Dr. Daniele Macchini, a doctor treating COVID-19 patients in a hospital located in the epicenter of Northern Italy’s coronavirus outbreak, has detailed the distressing conditions he’s witnessing and his deep concern about the spread of the virus— likening it to a “tsunami that has swept us all.”
In a now-viral Facebook post, Macchini sought to convey the situation in Bergamo, a city near Milan in northern Italy. He likened the outbreak to a “war” and a “tsunami that has overwhelmed us.” The 16 million people in the northern region of the country were the first to be locked down on Sunday before a nationwide lockdown on the country’s 60 million residents was enforced Tuesday in an effort to slow the spread.
“After much thought about whether and what to write about what is happening to us, I felt that silence was not responsible,” Macchini wrote in his post, as translated by Dr. Silvia Stringhini, an epidemiologist and researcher at the Geneva University’s Institute of Global Health.
“I will therefore try to convey to people far from our reality what we are living in Bergamo in these days of Covid-19 pandemic. I understand the need not to create panic, but when the message of the dangerousness of what is happening does not reach people I shudder,” he said.
In Bergamo, a city of about 122,000 some 30 miles northeast of Milan, 1,245 people have been diagnosed with the coronavirus in one of the country’s worst-affected areas.
“I myself watched with some amazement the reorganization of the entire hospital in the past week, when our current enemy was still in the shadows: the wards slowly ’emptied,’ elective activities were interrupted,” he continued in the chilling post, which was shared more than 29,000 times.
“All this rapid transformation brought an atmosphere of silence and surreal emptiness to the corridors of the hospital that we did not yet understand, waiting for a war that was yet to begin and that many (including me) were not so sure would ever come with such ferocity,” he said.
“I still remember my night call a week ago when I was waiting for the results of a swab. When I think about it, my anxiety over one possible case seems almost ridiculous and unjustified, now that I’ve seen what’s happening. Well, the situation now is dramatic to say the least,” Macchini added.
“The war has literally exploded and battles are uninterrupted day and night. But now that need for beds has arrived in all its drama. One after the other the departments that had been emptied fill up at an impressive pace.
“The boards with the names of the patients, of different colors depending on the operating unit, are now all red and instead of surgery you see the diagnosis, which is always the damned same: bilateral interstitial pneumonia.”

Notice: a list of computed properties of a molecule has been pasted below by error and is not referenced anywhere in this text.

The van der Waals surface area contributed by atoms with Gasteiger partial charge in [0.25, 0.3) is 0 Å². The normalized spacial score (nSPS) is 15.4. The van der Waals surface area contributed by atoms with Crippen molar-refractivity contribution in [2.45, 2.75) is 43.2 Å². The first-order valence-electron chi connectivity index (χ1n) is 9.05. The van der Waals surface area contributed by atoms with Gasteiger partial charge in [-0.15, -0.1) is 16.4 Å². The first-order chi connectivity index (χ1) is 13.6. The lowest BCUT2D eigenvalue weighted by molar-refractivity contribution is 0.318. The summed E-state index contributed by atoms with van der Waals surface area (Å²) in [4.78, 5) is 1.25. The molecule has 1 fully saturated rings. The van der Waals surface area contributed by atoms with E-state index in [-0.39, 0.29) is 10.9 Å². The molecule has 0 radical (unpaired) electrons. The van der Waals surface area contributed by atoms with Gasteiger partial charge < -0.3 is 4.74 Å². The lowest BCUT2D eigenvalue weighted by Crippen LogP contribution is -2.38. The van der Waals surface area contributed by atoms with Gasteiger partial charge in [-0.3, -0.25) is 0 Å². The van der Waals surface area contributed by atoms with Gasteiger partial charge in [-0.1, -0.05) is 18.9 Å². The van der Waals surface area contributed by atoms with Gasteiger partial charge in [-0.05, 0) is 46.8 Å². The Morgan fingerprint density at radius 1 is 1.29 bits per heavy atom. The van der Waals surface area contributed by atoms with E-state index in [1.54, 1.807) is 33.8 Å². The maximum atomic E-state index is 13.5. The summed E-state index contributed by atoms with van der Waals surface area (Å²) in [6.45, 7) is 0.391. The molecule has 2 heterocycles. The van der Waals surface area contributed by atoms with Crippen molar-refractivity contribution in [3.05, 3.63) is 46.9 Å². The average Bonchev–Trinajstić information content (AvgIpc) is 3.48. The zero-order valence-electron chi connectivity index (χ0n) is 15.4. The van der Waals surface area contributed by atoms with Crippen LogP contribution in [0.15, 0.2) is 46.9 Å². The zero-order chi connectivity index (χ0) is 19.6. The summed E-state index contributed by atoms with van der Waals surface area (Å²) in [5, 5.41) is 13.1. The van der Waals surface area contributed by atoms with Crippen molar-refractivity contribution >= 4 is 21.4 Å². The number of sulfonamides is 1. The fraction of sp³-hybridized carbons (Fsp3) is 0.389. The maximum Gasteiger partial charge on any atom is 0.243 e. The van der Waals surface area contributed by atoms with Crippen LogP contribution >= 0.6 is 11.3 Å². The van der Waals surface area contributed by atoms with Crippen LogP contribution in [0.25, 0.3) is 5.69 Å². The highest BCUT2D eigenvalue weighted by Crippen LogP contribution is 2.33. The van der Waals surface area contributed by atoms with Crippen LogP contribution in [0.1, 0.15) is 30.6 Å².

The doctor urged people not to describe Covid-19 as a bad case of the flu.
“Now, explain to me which flu virus causes such a rapid drama. … And while there are still people who boast of not being afraid by ignoring directions, protesting because their normal routine is ‘temporarily’ put in crisis, the epidemiological disaster is taking place,” he said.
“And there are no more surgeons, urologists, orthopedists, we are only doctors who suddenly become part of a single team to face this tsunami that has overwhelmed us.
“Cases are multiplying, we arrive at a rate of 15-20 admissions per day all for the same reason. The results of the swabs now come one after the other: positive, positive, positive. Suddenly the E.R. is collapsing.”
Describing every available ventilator as “gold,” Macchini said the doctors and nurses working at his side are exhausted.
“I saw the tiredness on faces that didn’t know what it was despite the already exhausting workloads they had. I saw a solidarity of all of us who never failed to go to our internist colleagues to ask, ‘What can I do for you now?’
“Doctors who move beds and transfer patients, who administer therapies instead of nurses. Nurses with tears in their eyes because we can’t save everyone, and the vital parameters of several patients at the same time reveal an already marked destiny.
“There are no more shifts, no more hours. Social life is suspended for us. We no longer see our families for fear of infecting them. Some of us have already become infected despite the protocols,” he said.
Macchini noted that some of his colleagues have become infected themselves and then infected their relatives who “are already struggling between life and death.”
“So be patient, you can’t go to the theater, museums or the gym. Try to have pity on the myriad of old people you could exterminate,” he said.
“I finish by saying that I really don’t understand this war on panic. The only reason I see is mask shortages, but there’s no mask on sale anymore. We don’t have a lot of studies, but is panic really worse than neglect and carelessness during an epidemic of this sort?”
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